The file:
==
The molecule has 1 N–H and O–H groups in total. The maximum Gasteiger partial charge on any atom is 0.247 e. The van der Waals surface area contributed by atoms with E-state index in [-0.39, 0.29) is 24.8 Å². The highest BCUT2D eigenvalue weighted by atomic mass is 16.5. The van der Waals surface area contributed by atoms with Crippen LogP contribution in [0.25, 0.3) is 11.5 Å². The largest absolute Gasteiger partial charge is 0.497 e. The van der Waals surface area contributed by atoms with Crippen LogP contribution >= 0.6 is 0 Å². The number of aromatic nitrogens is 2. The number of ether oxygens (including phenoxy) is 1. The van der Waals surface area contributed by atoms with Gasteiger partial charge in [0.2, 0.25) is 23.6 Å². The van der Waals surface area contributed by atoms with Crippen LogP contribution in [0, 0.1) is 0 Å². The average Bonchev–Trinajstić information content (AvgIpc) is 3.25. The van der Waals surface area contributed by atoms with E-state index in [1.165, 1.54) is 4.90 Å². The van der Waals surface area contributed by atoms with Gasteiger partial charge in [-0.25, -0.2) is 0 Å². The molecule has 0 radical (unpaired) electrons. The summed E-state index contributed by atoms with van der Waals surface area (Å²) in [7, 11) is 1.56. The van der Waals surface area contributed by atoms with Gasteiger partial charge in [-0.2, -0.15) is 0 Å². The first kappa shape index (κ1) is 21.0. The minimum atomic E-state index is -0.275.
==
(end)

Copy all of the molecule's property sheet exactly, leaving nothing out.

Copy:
The molecule has 1 N–H and O–H groups in total. The maximum Gasteiger partial charge on any atom is 0.247 e. The van der Waals surface area contributed by atoms with E-state index in [-0.39, 0.29) is 24.8 Å². The highest BCUT2D eigenvalue weighted by atomic mass is 16.5. The van der Waals surface area contributed by atoms with Crippen LogP contribution in [0.25, 0.3) is 11.5 Å². The largest absolute Gasteiger partial charge is 0.497 e. The van der Waals surface area contributed by atoms with Crippen LogP contribution >= 0.6 is 0 Å². The number of aromatic nitrogens is 2. The number of ether oxygens (including phenoxy) is 1. The van der Waals surface area contributed by atoms with Gasteiger partial charge in [0.2, 0.25) is 23.6 Å². The van der Waals surface area contributed by atoms with Crippen LogP contribution in [0, 0.1) is 0 Å². The average Bonchev–Trinajstić information content (AvgIpc) is 3.25. The van der Waals surface area contributed by atoms with E-state index in [1.165, 1.54) is 4.90 Å². The van der Waals surface area contributed by atoms with Gasteiger partial charge in [-0.25, -0.2) is 0 Å². The molecule has 0 radical (unpaired) electrons. The summed E-state index contributed by atoms with van der Waals surface area (Å²) in [7, 11) is 1.56. The van der Waals surface area contributed by atoms with Gasteiger partial charge in [-0.2, -0.15) is 0 Å². The first kappa shape index (κ1) is 21.0. The minimum atomic E-state index is -0.275.